Think about something you absolutely have to do every day. You might not particularly enjoy doing it, but it’s part of your routine such that, if you didn’t do it, it would feel completely wrong to have missed it.
For me, that thing is brushing my teeth. I’d really rather proud of my dental hygiene and the strength of my teeth. I don’t have any filling and apart from a grumbling wisdom tooth a few years ago, I’ve had not major issues with them. I feel very lucky as I remember a friend who woke up one morning and her front tooth dropped out. This would have been fine if she were 6 years old, but in her late 40’s it was pretty shocking! She couldn’t go to work that day as she had to go to the dentist to get a temporary tooth until the dentist had made her a new one. That for me is the stuff of nightmares – I do actually dream about losing my teeth and wake in the morning to find myself checking that they are all there! I’m not saying that my friend didn’t bother to brush her teeth, sometime there are other influencers, but those kinds of stories make me all the more dedicated to brushing my pearly whites at least twice a day, and leaves me with a sense of guilt and worry if I do not.
So how does brushing your teeth relate to exercise?
It’s simple really. When I embarked on an exercise routine I have (and continue to) admit that it was probably one of the most difficult routines to stick to. It hurt, I was hot, out of breath and I’d rather be at home watching Netflix. Or working even, I’d actually rather work than exercise.
More than that I didn’t like and was somewhat resentful of the people who were heading there each day as if they were off to church to pray to the sweat god. My mother even reminded me that when I was younger I’d said that I’d never go because I didn’t want to breath in other people’s sweat air!
You can see that I was really not on board with the idea of the gym at all!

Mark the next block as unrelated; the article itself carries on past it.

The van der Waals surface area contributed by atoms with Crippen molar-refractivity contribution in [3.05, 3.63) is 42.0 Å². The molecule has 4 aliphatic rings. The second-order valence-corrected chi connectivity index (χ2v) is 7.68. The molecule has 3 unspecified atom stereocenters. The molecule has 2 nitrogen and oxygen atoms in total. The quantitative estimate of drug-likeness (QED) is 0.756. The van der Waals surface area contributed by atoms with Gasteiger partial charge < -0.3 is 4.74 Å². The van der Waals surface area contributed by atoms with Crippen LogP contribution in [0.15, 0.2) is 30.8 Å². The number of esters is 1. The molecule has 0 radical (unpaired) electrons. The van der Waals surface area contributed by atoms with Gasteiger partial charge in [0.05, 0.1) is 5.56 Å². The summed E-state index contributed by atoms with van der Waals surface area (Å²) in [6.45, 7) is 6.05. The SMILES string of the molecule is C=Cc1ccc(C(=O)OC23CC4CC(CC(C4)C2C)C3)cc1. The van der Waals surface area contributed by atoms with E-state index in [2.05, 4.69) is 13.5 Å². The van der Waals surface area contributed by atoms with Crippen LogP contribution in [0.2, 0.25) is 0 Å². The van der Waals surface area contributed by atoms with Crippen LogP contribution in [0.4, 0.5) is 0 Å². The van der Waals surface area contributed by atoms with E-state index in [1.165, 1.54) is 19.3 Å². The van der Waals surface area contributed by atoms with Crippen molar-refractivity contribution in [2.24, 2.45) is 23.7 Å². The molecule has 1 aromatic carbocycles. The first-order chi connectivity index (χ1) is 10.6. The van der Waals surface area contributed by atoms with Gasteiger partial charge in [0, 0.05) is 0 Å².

So how did I crack that resistance? It was actually quite simple. I stopped trying to be one of those people who loved it, I stopped being one of those people that hated it and instead I thought about it as something that I just have to do regularly, like brushing my teeth.
Sometimes I might be in a rush and brushing my teeth could be seen as a time zapping activity, but I’d never not do it. I just have to. Now when I think about staying at home of an evening instead of going to the gym, I apply the same feeling as if I were choosing not to brush my teeth. It feels wrong to make a decision where I am avoiding doing something I know I have to do, more than that, I’d feel like I’d let myself down if I didn’t do it.
So what is the thing you do in your life on a regular basis, that if you didn’t do it, it would give you that feeling of the day being a bit weird or disjointed? Tune into the feeling you get when you think about not doing it and begin learning the formula for what you feel. Later when you want to go to the gym (or want to avoid it) tune back into the feeling as you thing about the gym and notice how you feel compelled to get on and take some action. Now get to the gym!
Being able to take useful emotions and apply them in different situations is just one of the benefits of NLP.
By Gemma Bailey www.PeopleBuilding.co.uk